A short walk from the Parc Monceau and a mere 15-minute bus journey from central Opéra is the enclave of Les Batignolles, formerly home to Édouard Manet and other Impressionists painters. Parisians, priced out of the capital’s centre, are gravitating towards the outskirts, and the charm of this neighbourhood in the 17th arrondissement is becoming increasingly popular. “When people get to Les Batignolles, they don’t want to leave. It’s got the feel of a provincial village, with a church square, a great organic food market, a park and a good school – and cheaper rents than the rest of Paris,” says resident Emily Blayney, who moved here 10 years ago.
The neighbourhood’s unique feel is due to its status as an independent village until the late 19th century when it was absorbed into the capital. Ten years ago the area was blighted with crime but it has cleaned up its act and undergone what locals refer to as a “boboisation” – an influx of bohemian and bourgeois residents and businesses.
Development that was planned as part of Paris’s failed 2012 Olympic bid is also underway on the edge of the neighbourhood, including a park (Parc Martin Luther King) and new apartment blocks. A mixture of independent shops, bars and restaurants and the future extension of Line 14 of the Métro to the area, combined with its residential feel, mean its popularity is still growing.
18 rue des Dames, + 33 1 45 22 35 21eldoradohotel.fr
This hotel is a local institution. Reminiscent of a Moroccan riad, its 33 colourful rooms look out onto its quaint garden and restaurant Bistrot des Dames. A great place to lounge while house-hunting.
Christophe Teissier, 25 rue Biot, + 33 1 42 94 80 12, firstname.lastname@example.org
Teissier is an architect who was born and bred in Les Batignolles and designed two branches of popular wineshop Le Vin en Tête. Enlist his help to transform or build your residence.
Rue Lemercier and Blvd des Batignolles
There is a daily food market on rue Lemercier and a superior food market selling more extensive organic and fresh produce every Saturday on the Blvd des Batignolles.
La Fournée d’Augustine
31 rue des Batignollesla-fournee-daugustine-angerville.com
This family-run bakery won the award for best baguette in Paris in 2004 and is famous for its sweet and savoury tartes and tartelettes, including rhubarb, apple and chocolate.
Eat + Drink
Les Puces des Batignolles
83 & 110 rue Legendre, + 33 1 42 26 62 26
Antoine Pierrat and Philippe Chatenier own two branches of this popular bistro which serves fresh, simple food including a selection of tartares and a great brunch at the weekends.
106 rue Nollet, + 33 1 42 26 01 02bigarrade.fr
Chef Christophe Pelé has lived in the neighbourhood for 10 years and his cosy restaurant has two Michelin stars.
23 rue des Dames + 33 1 44 56 97 70
Once the premises of a Moroccan interiors shop, owners Karim and Nicolas decided to have a go at being restaurateurs when they opened up last September. Now this spot is popular for its rich foie gras burgers and mixed plate of Moroccan mezze such as tabbouleh and mouttabal.
106 rue Legendre, + 33 1 58 59 10 01chezmobilhome.com
Founder Pascale Sgarzi scours markets across Europe for vintage furniture finds that she then customises. Expect tasteful 1950s and ’60s-style cabinets, lamps and trinkets.
Atelier Maïté Wustner
17 rue Hélène, + 33 1 83 87 53 96maite-wustner.fr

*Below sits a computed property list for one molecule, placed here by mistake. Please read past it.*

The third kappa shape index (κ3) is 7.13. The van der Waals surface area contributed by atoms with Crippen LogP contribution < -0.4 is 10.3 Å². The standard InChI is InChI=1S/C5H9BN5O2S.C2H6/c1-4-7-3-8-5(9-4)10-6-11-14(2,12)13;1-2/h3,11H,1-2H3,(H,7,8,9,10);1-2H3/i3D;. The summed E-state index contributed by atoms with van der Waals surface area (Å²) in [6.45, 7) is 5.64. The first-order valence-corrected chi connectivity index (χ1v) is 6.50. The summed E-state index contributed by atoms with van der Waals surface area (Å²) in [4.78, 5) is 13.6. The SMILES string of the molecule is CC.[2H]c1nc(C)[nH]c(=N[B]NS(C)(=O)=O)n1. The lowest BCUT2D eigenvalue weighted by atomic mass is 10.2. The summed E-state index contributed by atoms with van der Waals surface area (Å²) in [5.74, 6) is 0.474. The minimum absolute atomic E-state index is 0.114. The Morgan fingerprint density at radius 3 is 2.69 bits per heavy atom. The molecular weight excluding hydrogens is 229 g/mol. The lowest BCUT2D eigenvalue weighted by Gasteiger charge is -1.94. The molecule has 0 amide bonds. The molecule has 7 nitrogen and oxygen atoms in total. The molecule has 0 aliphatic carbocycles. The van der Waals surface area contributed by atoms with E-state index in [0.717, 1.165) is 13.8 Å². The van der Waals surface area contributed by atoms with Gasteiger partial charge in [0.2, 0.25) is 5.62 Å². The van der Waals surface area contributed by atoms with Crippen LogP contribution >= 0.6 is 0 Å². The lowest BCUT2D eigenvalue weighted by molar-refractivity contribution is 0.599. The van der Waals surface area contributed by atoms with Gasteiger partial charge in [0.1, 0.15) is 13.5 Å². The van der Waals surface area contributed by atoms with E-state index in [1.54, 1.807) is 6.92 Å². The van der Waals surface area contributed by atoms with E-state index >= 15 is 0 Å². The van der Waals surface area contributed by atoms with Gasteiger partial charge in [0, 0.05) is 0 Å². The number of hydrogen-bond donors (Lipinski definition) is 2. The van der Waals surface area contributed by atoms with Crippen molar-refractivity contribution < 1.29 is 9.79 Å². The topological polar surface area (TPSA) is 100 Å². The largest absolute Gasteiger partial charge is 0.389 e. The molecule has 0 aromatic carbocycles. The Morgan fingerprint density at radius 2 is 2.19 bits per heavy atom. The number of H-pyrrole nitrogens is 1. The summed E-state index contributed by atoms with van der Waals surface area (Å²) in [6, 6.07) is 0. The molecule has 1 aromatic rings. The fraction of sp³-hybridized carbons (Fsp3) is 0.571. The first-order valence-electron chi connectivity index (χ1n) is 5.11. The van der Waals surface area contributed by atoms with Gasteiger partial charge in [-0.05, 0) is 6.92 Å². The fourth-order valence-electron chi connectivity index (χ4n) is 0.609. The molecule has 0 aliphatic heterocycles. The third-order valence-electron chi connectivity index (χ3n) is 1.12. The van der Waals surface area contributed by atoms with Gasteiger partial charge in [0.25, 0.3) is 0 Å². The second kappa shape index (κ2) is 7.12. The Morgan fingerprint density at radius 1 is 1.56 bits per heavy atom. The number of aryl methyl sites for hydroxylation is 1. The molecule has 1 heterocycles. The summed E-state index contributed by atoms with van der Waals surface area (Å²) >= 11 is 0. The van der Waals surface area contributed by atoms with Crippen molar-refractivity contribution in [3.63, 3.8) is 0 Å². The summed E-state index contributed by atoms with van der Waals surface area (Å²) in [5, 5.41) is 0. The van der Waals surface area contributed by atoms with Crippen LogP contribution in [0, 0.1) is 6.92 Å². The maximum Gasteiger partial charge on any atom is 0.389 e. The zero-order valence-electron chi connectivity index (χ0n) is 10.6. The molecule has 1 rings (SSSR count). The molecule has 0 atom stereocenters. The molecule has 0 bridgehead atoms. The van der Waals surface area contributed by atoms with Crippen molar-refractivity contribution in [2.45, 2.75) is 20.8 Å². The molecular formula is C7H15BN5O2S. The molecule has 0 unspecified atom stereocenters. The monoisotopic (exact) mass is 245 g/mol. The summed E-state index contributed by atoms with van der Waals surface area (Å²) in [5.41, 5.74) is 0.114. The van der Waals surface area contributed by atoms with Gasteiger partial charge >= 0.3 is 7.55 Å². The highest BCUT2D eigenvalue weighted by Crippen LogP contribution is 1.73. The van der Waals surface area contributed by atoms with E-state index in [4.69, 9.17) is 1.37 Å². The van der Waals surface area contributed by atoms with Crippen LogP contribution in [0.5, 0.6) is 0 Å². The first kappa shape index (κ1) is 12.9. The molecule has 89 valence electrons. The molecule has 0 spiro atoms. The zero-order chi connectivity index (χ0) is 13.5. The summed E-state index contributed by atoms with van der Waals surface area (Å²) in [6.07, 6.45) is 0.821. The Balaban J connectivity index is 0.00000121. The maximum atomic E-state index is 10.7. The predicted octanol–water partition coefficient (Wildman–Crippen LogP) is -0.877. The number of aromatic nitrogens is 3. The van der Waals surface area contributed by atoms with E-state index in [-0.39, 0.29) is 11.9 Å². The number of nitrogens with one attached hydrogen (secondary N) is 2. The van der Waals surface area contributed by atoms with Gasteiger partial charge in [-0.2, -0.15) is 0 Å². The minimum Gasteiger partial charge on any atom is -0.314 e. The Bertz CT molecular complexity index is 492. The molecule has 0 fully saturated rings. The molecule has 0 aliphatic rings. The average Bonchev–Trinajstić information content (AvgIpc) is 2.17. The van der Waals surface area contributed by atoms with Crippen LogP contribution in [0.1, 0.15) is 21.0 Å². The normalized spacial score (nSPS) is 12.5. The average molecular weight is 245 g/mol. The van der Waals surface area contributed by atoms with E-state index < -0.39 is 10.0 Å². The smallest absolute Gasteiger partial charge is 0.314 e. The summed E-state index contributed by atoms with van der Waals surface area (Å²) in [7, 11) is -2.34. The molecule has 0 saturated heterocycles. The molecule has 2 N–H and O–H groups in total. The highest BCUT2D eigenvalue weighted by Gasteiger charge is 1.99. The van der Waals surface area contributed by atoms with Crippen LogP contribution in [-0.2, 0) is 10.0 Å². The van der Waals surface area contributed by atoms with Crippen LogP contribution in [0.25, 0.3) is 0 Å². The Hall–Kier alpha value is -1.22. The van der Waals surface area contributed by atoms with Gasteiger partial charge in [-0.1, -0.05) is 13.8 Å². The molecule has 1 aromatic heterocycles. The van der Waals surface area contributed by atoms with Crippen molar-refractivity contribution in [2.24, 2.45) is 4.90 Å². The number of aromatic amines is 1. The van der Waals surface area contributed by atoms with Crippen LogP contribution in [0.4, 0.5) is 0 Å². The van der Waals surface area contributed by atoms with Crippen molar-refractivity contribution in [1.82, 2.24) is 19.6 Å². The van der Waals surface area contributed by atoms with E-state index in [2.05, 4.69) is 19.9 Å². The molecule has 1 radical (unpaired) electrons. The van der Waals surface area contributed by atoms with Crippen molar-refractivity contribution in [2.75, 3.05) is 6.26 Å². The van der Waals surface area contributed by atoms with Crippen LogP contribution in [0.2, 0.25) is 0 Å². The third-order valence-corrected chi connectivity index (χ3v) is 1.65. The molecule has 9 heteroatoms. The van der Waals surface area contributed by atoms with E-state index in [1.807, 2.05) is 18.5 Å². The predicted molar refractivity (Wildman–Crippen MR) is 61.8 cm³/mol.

Leather maker Maïté Wustner was previously at Céline and Hermès. From her atelier she handcrafts leather accessories and bags on demand.
Le Vin en Tête
30 rue des Batignolles, + 33 1 44 69 04 57levinentete.fr
With up to 300 types, this shop is one of the most extensive stockists of organic and natural wines and supplies discerning locals and the best bars and restaurants across the city.
77 rue Legendre, + 33 1 46 27 50 84blou.eu
Founded by two research scientists, this design furniture shop stocks playful homewares including Pijama laptop cases and an extensive range of Muuto products.
Actress and chef
“It’s so peaceful and quiet here but there are still lots of bars and shops. There are a lot of trees and the people are less stressed out than other Parisians.”
The northwest side of Les Batignolles bordering Avenue Clichy used to be an industrial area full of metal-working factories. Many of the surrounding buildings were built to accommodate workers. Expect a mixture of simple two-bedroomed apartments with lower ceilings than the Hausmann-style buildings that flank the rest of the city. Commerce flourished here in the 18th and 19th century. Residents and offices have moved into the former shop-fronts, making for quirky properties with large front windows.
Purchasing a property in Paris is relatively straightforward. You can cut out an estate agent and its fees and sell privately (known as particulier à particulier, P et P for short). However, if you decide to buy a property you must employ the services of a notaire who will verify the legalities of the transaction and also act as a government agent preparing the title deeds relating to the sale and purchase of the land.
Depending on the size of the property add 7 per cent to the price for notaire costs. When looking for prime properties Parisians also tend to scour websites such as seloger.com. Most local estate agents are affiliated to the site and you can receive e-mail alerts whenever a suitable property comes up for sale or rent.
Notary fee: 7 per cent depending on property size
Estate agent fee:
4-5 per cent
Apartments in Les Batignolles (approximately €9,000 – €10,000 a sq m)
1 bedroom €300,000
2 bedrooms €550,000
3 bedrooms €950,000
71 rue Nollet, + 33 1 53 06 35 35, crespinimmo.com
One of the oldest independent estate agencies in the area, its offices are in a 19th-century stationers and are furnished with its original fittings. The founder Marie Crespin promises to find you properties as charming and full of character as her office space.